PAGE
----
Thornbury Family Dental is a departure from the traditional dental office, using architecture to challenge the perception of dental surgeries as places of fear, anxiety and pain.
The project incorporated methodology from the systematic desensitisation used in dentistry; a way of reducing patients’ anxiety through a gradual exposure to the dental procedure, presented through the architecture.
This was the main challenge, coupled with a small tenancy lot and the need to restrain the project to a conventional spatial configuration, dental procedural and technical requirements.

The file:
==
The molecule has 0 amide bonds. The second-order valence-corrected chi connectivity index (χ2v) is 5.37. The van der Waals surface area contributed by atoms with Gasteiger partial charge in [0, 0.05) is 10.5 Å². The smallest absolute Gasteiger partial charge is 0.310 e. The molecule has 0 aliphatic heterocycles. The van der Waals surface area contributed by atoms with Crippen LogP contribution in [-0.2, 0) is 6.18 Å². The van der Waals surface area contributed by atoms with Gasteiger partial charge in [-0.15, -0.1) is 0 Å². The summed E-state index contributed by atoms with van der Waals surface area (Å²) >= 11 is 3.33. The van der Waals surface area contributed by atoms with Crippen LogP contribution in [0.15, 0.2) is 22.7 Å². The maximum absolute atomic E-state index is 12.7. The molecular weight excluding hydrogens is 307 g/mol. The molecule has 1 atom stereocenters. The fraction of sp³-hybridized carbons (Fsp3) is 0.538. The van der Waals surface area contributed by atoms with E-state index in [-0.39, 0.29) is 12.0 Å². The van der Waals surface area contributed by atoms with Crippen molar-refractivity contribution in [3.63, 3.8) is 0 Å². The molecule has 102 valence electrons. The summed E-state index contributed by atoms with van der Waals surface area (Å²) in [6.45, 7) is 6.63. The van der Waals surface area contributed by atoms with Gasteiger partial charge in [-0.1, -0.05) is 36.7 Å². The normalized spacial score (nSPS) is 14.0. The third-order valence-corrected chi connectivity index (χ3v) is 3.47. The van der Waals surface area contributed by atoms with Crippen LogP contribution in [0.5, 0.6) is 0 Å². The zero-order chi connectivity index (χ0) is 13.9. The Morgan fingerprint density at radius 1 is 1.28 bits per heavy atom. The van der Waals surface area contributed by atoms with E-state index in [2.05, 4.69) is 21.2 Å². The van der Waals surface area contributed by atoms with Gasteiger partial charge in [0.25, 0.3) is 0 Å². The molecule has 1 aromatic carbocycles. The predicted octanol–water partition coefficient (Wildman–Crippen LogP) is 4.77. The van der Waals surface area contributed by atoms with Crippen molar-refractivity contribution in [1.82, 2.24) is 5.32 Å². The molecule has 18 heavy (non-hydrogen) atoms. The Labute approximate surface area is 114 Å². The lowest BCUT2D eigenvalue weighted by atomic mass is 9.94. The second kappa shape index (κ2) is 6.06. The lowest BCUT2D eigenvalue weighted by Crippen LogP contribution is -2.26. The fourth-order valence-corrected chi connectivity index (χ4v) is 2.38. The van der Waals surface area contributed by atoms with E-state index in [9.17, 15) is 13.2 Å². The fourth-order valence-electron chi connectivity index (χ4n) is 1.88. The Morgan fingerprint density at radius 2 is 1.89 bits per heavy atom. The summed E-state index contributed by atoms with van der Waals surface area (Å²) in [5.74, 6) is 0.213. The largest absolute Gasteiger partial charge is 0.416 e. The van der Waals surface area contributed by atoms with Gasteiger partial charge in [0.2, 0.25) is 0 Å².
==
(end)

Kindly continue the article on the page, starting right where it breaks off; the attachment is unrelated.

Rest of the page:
A sense of transition from the street to the surgery is achieved through an overly arched ceiling form at the building’s entryway. This is followed by a series of smaller curvatures that are strategically shaped to accommodate overhead services while subtly forming the space.
The reception table was lowered to foster a more engaging conversation between the nurse and patient when discussing treatment options, according to the architect.
The glass treatment pods were also purposely shaped in circular forms, creating open space between each pod. This allows for interweaving ancillary spaces, while the pods’ transparency allows natural light to penetrate the space.